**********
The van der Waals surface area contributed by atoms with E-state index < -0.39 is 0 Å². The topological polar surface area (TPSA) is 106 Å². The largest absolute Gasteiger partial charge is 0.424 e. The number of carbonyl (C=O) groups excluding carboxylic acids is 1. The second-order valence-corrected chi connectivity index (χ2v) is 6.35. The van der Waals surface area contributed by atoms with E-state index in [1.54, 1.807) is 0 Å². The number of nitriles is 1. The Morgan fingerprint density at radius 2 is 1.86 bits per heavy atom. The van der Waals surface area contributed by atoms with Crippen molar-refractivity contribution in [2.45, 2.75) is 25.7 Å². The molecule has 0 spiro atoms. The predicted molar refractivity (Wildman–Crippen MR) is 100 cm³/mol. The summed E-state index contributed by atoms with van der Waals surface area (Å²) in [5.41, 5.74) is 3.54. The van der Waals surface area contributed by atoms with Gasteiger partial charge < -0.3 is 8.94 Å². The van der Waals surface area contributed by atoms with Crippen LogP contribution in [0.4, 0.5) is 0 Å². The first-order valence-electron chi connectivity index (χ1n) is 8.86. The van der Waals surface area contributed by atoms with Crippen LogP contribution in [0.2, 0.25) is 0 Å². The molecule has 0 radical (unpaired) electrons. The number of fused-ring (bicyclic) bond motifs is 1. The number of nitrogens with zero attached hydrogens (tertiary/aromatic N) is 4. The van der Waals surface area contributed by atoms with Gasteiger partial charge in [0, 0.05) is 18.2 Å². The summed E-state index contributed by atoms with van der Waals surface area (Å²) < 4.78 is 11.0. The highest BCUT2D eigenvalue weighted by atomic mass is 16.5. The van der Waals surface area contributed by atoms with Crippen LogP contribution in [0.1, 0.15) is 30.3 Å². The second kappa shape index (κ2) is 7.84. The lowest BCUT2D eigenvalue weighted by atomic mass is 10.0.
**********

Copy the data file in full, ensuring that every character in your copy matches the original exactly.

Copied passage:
The van der Waals surface area contributed by atoms with E-state index < -0.39 is 0 Å². The topological polar surface area (TPSA) is 106 Å². The largest absolute Gasteiger partial charge is 0.424 e. The number of carbonyl (C=O) groups excluding carboxylic acids is 1. The second-order valence-corrected chi connectivity index (χ2v) is 6.35. The van der Waals surface area contributed by atoms with E-state index in [1.54, 1.807) is 0 Å². The number of nitriles is 1. The Morgan fingerprint density at radius 2 is 1.86 bits per heavy atom. The van der Waals surface area contributed by atoms with Crippen molar-refractivity contribution in [2.45, 2.75) is 25.7 Å². The molecule has 0 spiro atoms. The predicted molar refractivity (Wildman–Crippen MR) is 100 cm³/mol. The summed E-state index contributed by atoms with van der Waals surface area (Å²) in [5.41, 5.74) is 3.54. The van der Waals surface area contributed by atoms with Gasteiger partial charge < -0.3 is 8.94 Å². The van der Waals surface area contributed by atoms with Crippen LogP contribution in [0.4, 0.5) is 0 Å². The first-order valence-electron chi connectivity index (χ1n) is 8.86. The van der Waals surface area contributed by atoms with Crippen LogP contribution in [0.2, 0.25) is 0 Å². The molecule has 0 radical (unpaired) electrons. The number of fused-ring (bicyclic) bond motifs is 1. The number of nitrogens with zero attached hydrogens (tertiary/aromatic N) is 4. The van der Waals surface area contributed by atoms with Gasteiger partial charge in [0, 0.05) is 18.2 Å². The summed E-state index contributed by atoms with van der Waals surface area (Å²) < 4.78 is 11.0. The highest BCUT2D eigenvalue weighted by atomic mass is 16.5. The van der Waals surface area contributed by atoms with Crippen LogP contribution in [0.1, 0.15) is 30.3 Å². The second kappa shape index (κ2) is 7.84. The lowest BCUT2D eigenvalue weighted by atomic mass is 10.0.